Question: Why are there so many ETFs?
Answer: ETF providers tend to make lots of money on each ETF so they create more products to sell.
The large number of ETFs has little to do with serving your best interests. We leverage our data to identify three red flags you can use to avoid the worst ETFs:
This issue is the easiest issue to avoid, and our advice is simple. Avoid all ETFs with less than $100 million in assets. Low levels of liquidity can lead to a discrepancy between the price of the ETF and the underlying value of the securities it holds. Plus, low asset levels tend to mean lower volume in the ETF and larger bid-ask spreads.
ETFs should be cheap, but not all of them are. The first step here is to know what is cheap and expensive.
To ensure you are paying at or below average fees, invest only in ETFs with total annual costs below 0.45%, which is the average total annual cost of the 516 U.S. equity Style ETFs we cover. The weighted average is lower at 0.14%, which highlights how investors tend to put their money in ETFs with low fees.
Figure 1 shows Exchange Traded Concepts Forensic Accounting Long-Short (FLAG) is the most expensive style ETF and JPMorgan BetaBuilders U.S. Equity ETF (BBUS) is the least expensive. Absolute Shares Trust (WBIL, WBIF) provides two of the most expensive ETFs while Schwab U.S. Broad Market ETF (SCHB) is among the cheapest.
Figure 1: 5 Most and Least Expensive Style ETFs
Investors need not pay high fees for quality holdings. JPMorgan BetaBuilders U.S. Equity ETF (BBUS) is one of the best ranked style ETFs in Figure 1. BBUS’s Neutral Portfolio Management rating and 0.02% total annual cost earns it an Attractive rating. Alpha Architect U.S. Quantitative Value ETF (QVAL) is one of the best ranked style ETFs overall. QVAL’s Attractive Portfolio Management rating and 0.54% total annual cost also earns it a Very Attractive rating.
On the other hand, Vanguard Small Cap Growth Index Fund (VBK) holds poor stocks and earns our Unattractive rating, yet has low total annual costs of 0.08%. No matter how cheap an ETF, if it holds bad stocks, its performance will be bad. The quality of an ETF’s holdings matters more than its price.
Avoiding poor holdings is by far the hardest part of avoiding bad ETFs, but it's also the most important because an ETF’s performance is determined more by its holdings than its costs. Figure 2 shows the ETFs within each style with the worst holdings or portfolio management ratings.
Figure 2: Style ETFs with the Worst Holdings
Invesco appears more often than any other providers in Figure 2, which means that it offers the most ETFs with the worst holdings.
Renaissance IPO ETF (IPO) is the worst rated ETF in Figure 2. SoFi Gig Economy ETF (GIGE) and SoFi 50 ETF (SFYF) also earn a Very Unattractive predictive overall rating, which means not only do they hold poor stocks, they charge high total annual costs.
Buying an ETF without analyzing its holdings is like buying a stock without analyzing its business and finances. Put another way, research on ETF holdings is necessary due diligence because an ETF’s performance is only as good as its holdings’ performance.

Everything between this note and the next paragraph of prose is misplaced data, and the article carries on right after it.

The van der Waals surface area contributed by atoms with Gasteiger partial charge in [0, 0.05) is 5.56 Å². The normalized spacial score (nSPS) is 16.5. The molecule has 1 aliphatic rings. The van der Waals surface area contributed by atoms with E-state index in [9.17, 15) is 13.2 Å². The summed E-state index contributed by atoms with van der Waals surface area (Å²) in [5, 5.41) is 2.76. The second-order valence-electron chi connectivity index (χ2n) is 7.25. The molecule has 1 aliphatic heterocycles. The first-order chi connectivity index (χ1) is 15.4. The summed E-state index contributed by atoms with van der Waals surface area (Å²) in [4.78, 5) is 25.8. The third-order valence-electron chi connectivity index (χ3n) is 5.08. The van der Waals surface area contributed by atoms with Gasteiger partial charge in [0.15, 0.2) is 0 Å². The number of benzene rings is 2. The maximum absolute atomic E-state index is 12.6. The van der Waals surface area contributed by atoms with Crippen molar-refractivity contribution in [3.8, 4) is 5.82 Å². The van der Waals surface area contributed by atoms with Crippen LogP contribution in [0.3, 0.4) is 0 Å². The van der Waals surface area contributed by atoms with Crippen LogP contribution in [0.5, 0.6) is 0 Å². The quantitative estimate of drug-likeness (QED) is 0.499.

Performance of ETF's Holdings = Performance of ETF
Analyzing each holding within funds is no small task. Our Robo-Analyst technology enables us to perform this diligence with scale and provide the research needed to fulfill the fiduciary duty of care. More of the biggest names in the financial industry (see At BlackRock, Machines Are Rising Over Managers to Pick Stocks) are now embracing technology to leverage machines in the investment research process. Technology may be the only solution to the dual mandate for research: Cut costs and fulfill the fiduciary duty of care. Investors, clients, advisors and analysts deserve the latest in technology to get the diligence required to make prudent investment decisions.
Only our research utilizes the data and earnings adjustments featured by the Harvard Business School and MIT Sloan paper "Core Earnings: New Data and Evidence.”
This article originally published on Feb. 6, 2020.
Disclosure: David Trainer, Kyle Guske II, and Matt Shuler receive no compensation to write about any specific stock, style, or theme.
 This paper compares our analytics on a mega cap company to other major providers. The Appendix details exactly how we stack up.
 Harvard Business School features the powerful impact of our research automation technology in the case New Constructs: Disrupting Fundamental Analysis with Robo-Analysts.
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1. Harvard Business School & MIT Sloan prove our fundamental data is superior.
2. Ernst & Young proves the superiority of our financial analytics over Capital IQ & Bloomberg.
3. Indiana Kelly School of Business proves our stock ratings outperform human analysts.
If these prestigious institutions trust us so much that they decided to publish official papers to prove the superiority of our research, then you can safely trust us, too.
David is CEO of New Constructs (www.newconstructs.com). David is a distinguished investment strategist and corporate finance expert. He was a 5-yr member of FASB's Investors Advisory Committee. He is author of the Chapter “Modern Tools for Valuation” in The Valuation Handbook (Wiley Finance 2010).
Disclosure: I/we have no positions in any stocks mentioned, and no plans to initiate any positions within the next 72 hours. I wrote this article myself, and it expresses my own opinions. I am not receiving compensation for it. I have no business relationship with any company whose stock is mentioned in this article.